Go to the Globe and Mail homepage

Jump to main navigationJump to main content

TV remote control. (Noraznen Azit/iStockphoto)
TV remote control. (Noraznen Azit/iStockphoto)

Specialty channels splurge on Canadian content: CRTC Add to ...

Specialty, pay and on-demand television services directed $1.4-billion toward the production of Canadian content last year, with sports programming the biggest beneficiary of increased spending.

The services must dedicate a portion of their revenue toward the creation of new content, and higher revenue meant that spending increased by 10 per cent in 2012 compared to 2011. Sports programming led the way with a 22-per-cent increase, helped by spending on the London Olympics by Canadian broadcasters.

“Spending on Canadian programming included $221-million for news programs, $233-million for programs of national interest (drama series, long-form documentaries, and Canadian award shows), $486-million for sports programming, $109-million for human-interest programming, and $241-million for other types of programming,” according to a report from the Canadian Radio-television and Telecommunications Commission.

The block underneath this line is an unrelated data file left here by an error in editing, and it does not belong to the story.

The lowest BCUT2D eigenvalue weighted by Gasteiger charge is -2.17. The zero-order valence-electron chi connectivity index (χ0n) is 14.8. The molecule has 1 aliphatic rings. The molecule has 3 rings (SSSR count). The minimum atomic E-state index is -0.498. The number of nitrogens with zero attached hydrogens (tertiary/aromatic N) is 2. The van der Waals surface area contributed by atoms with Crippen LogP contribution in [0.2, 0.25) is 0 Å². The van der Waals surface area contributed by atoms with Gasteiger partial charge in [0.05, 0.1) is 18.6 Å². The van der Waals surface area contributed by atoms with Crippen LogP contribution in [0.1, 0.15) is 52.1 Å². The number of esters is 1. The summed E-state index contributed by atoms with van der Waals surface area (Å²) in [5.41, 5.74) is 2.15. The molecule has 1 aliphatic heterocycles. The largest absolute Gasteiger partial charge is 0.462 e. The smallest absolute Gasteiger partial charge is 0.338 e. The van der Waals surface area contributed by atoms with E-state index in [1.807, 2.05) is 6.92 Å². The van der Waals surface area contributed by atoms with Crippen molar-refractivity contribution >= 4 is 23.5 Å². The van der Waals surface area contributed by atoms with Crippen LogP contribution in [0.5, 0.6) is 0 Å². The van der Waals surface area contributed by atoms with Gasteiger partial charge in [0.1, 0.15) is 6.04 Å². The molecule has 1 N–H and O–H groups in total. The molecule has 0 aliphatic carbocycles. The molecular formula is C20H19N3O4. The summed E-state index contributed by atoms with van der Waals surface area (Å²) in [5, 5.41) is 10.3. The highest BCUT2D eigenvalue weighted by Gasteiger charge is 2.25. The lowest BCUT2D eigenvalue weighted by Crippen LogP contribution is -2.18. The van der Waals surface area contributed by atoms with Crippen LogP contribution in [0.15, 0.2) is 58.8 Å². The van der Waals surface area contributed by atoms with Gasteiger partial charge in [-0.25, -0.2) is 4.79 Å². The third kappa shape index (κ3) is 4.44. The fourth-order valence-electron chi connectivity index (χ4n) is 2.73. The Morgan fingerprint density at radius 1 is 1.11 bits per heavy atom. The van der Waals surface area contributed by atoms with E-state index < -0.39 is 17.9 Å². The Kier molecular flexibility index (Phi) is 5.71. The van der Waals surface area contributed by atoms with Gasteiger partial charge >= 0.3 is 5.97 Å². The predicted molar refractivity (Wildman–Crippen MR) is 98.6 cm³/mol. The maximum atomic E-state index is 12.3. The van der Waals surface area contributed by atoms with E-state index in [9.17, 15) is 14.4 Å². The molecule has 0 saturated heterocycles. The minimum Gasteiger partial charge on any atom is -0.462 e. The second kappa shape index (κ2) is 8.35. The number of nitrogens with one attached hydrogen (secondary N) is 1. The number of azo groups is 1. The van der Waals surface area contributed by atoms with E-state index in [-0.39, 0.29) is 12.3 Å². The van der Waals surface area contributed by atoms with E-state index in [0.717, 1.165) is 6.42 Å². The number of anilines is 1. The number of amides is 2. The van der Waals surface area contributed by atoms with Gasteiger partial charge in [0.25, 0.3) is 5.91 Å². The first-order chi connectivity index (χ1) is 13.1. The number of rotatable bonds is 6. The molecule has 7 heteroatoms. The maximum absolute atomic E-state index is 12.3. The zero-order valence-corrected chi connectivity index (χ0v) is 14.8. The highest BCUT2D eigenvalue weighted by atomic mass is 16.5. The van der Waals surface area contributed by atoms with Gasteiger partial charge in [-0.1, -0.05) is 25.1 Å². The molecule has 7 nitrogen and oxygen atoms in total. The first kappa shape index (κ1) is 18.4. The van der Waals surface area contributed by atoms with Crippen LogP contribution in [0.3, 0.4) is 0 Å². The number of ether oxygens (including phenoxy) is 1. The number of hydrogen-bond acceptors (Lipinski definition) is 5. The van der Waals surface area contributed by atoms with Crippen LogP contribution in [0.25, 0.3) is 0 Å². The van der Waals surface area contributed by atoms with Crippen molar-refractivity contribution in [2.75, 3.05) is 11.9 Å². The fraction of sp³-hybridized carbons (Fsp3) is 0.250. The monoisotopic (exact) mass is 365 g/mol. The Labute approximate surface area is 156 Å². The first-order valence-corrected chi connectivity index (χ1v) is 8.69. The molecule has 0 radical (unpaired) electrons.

The CRTC said pretax profits in the industry were $916.6-million in 2012, down slightly from $934.2-million the year before. And while national advertising increased for the third year in a row to $1.2-billion, it only increased by 2.4 per cent compared to a 10-per-cent increase in 2011.

The channels generated $3.9-billion in revenue, an increase of almost 6 per cent from 2011, although expenses increased slightly to $2.9-billion The channels didn’t do all of the work themselves – the CRTC said they paid $353-million to independent Canadian producers.

“The creation of these programs contributes to the overall Canadian economy by giving employment opportunities to all those involved in the production sector, including performers, writers, musicians, designers, directors, producers and experts in the production crafts,” the CRTC stated.

The channels also spent more on non-Canadian programming, at $293-million compared to $278-million in the year before.

Report Typo/Error

Follow us on Twitter: @GlobeBusiness

Next story




Most popular videos »

More from The Globe and Mail

Most popular